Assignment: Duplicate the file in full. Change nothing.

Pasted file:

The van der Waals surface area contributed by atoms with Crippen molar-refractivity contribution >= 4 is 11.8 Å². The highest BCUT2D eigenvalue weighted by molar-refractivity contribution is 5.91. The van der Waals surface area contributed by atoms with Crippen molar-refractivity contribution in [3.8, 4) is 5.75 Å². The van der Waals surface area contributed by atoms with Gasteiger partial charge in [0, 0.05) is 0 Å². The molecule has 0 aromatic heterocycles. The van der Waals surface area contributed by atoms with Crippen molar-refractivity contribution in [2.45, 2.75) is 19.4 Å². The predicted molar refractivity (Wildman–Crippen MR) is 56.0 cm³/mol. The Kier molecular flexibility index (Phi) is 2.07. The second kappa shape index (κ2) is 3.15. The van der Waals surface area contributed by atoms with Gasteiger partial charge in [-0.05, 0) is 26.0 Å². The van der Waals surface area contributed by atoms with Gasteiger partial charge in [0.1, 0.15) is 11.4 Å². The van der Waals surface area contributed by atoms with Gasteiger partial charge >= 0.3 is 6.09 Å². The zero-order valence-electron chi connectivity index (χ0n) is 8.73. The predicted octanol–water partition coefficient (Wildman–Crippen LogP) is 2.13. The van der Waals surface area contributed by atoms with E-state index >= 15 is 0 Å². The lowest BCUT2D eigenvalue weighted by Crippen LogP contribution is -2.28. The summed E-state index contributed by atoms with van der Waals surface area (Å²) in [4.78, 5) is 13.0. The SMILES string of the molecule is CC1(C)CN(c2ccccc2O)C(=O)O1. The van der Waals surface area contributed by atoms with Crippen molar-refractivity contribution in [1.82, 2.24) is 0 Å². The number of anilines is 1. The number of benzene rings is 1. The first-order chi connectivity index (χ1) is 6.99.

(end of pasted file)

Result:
The van der Waals surface area contributed by atoms with Crippen molar-refractivity contribution >= 4 is 11.8 Å². The highest BCUT2D eigenvalue weighted by molar-refractivity contribution is 5.91. The van der Waals surface area contributed by atoms with Crippen molar-refractivity contribution in [3.8, 4) is 5.75 Å². The van der Waals surface area contributed by atoms with Gasteiger partial charge in [0, 0.05) is 0 Å². The molecule has 0 aromatic heterocycles. The van der Waals surface area contributed by atoms with Crippen molar-refractivity contribution in [2.45, 2.75) is 19.4 Å². The predicted molar refractivity (Wildman–Crippen MR) is 56.0 cm³/mol. The Kier molecular flexibility index (Phi) is 2.07. The second kappa shape index (κ2) is 3.15. The van der Waals surface area contributed by atoms with Gasteiger partial charge in [-0.05, 0) is 26.0 Å². The van der Waals surface area contributed by atoms with Gasteiger partial charge in [0.1, 0.15) is 11.4 Å². The van der Waals surface area contributed by atoms with Gasteiger partial charge >= 0.3 is 6.09 Å². The zero-order valence-electron chi connectivity index (χ0n) is 8.73. The predicted octanol–water partition coefficient (Wildman–Crippen LogP) is 2.13. The van der Waals surface area contributed by atoms with E-state index >= 15 is 0 Å². The lowest BCUT2D eigenvalue weighted by Crippen LogP contribution is -2.28. The summed E-state index contributed by atoms with van der Waals surface area (Å²) in [4.78, 5) is 13.0. The SMILES string of the molecule is CC1(C)CN(c2ccccc2O)C(=O)O1. The van der Waals surface area contributed by atoms with Crippen molar-refractivity contribution in [1.82, 2.24) is 0 Å². The number of anilines is 1. The number of benzene rings is 1. The first-order chi connectivity index (χ1) is 6.99.